What type of dressing?
Well the nurse will first clean the wound with sterile saline solution and remove any loose debris. Then a layer of sterile Vaseline gauze or sofratulle may be applied, so that the dressing does not stick to the wound the next time it is opened. An antibacterial ointment or silver sulphadiazine or other burn creams available in your place will work and can be applied over this and then covered by gauze padding and a crepe bandage. There is no need to go in for expensive dressing materials or ointments for a burn of this kind.
If there is too much pain, a local anesthetic cream such as lignocaine gel can be applied before the start of dressing.
How often should we change the dressing?
Well, for a superficial burn of this kind, wound dressings can be changed every 2nd or 3rd day depending on the follow up. If the wound appears soggy or there is too much discharge, change the dressing more frequently.
Should antibiotics be given for this case?
Antibiotics in general are not prescribed routinely for burn patients the first time they are seen. I would not advice any antibiotic in this case. However in case the patient is diabetic or the wound begins to show signs of infection on follow up or if the patient is immunocompromised, one may need to start antibiotics depending on the merits of each case. That’s why you need a burn professional to follow up these cases.
When do we expect this wound to heal?
Well, healing should occur in about two week’s time. Burns take their time to heal and we have to be patient!! The patient has to be patient !!!
How can we spend this time off from work?
On a lighter note:
You could take time off from work and do the following ;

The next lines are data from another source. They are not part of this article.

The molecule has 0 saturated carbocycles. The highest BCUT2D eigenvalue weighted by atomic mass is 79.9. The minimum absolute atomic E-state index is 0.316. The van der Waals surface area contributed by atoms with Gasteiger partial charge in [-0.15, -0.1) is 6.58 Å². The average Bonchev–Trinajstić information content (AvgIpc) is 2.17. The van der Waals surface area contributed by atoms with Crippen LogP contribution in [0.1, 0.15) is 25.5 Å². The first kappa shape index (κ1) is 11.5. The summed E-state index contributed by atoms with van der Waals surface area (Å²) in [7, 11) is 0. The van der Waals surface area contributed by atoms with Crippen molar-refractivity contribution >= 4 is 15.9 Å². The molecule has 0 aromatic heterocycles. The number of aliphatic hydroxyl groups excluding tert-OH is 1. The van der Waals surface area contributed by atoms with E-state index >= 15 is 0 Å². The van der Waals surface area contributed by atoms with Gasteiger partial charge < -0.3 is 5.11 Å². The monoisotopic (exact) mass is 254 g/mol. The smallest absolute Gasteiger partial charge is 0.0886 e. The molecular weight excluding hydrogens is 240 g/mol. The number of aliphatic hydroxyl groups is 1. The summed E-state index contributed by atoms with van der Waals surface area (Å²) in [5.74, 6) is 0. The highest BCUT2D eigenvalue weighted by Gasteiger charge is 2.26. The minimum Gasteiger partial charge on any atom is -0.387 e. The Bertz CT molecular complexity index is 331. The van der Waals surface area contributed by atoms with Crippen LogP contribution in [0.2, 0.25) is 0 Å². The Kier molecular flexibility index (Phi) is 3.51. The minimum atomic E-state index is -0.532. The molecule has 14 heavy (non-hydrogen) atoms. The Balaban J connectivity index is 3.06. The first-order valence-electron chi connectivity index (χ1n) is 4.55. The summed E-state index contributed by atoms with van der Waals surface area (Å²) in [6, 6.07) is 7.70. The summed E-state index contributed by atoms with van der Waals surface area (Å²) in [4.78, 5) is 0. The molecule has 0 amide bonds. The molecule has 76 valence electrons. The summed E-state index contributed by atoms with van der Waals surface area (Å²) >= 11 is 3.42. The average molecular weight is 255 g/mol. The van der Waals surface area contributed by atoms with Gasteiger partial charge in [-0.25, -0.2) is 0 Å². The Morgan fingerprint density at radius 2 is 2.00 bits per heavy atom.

Relax, forget the burn :)
Think about the past and the years passed by- did your life benefit anyone around you?
Plan for the future
Spend time with your kids- for once they will seem happy
Spend quality time with your wife
Make the house a home- though you spend one third of your life sleeping and half of it at work
Call your friends, relatives and mom and dad - tell them for once you miss them and how much you love them. Last and most important of all- get closer to God (that includes the atheist).
What else needs to be done?
Besides dressing the wound, one needs analgesics for the pain:
Any of the regular analgesics like ibuprofen, paracetamol, diclofenac sodium etc can be helpful depending on your pain tolerance.
You should elevate your hand as much as possible- this will help to reduce the edema (swelling that results with all burn wounds). You could use a pillow while sleeping -under the hand :) or use a sling to keep the hand elevated while awake.
Encourage your daughter to use her hand and let her play around – this will help in preventing any stiffness and will work as a sort of physiotherapy!!
So relax, and I wish your daughter a quick recovery.Will send you some flowers from mom's garden.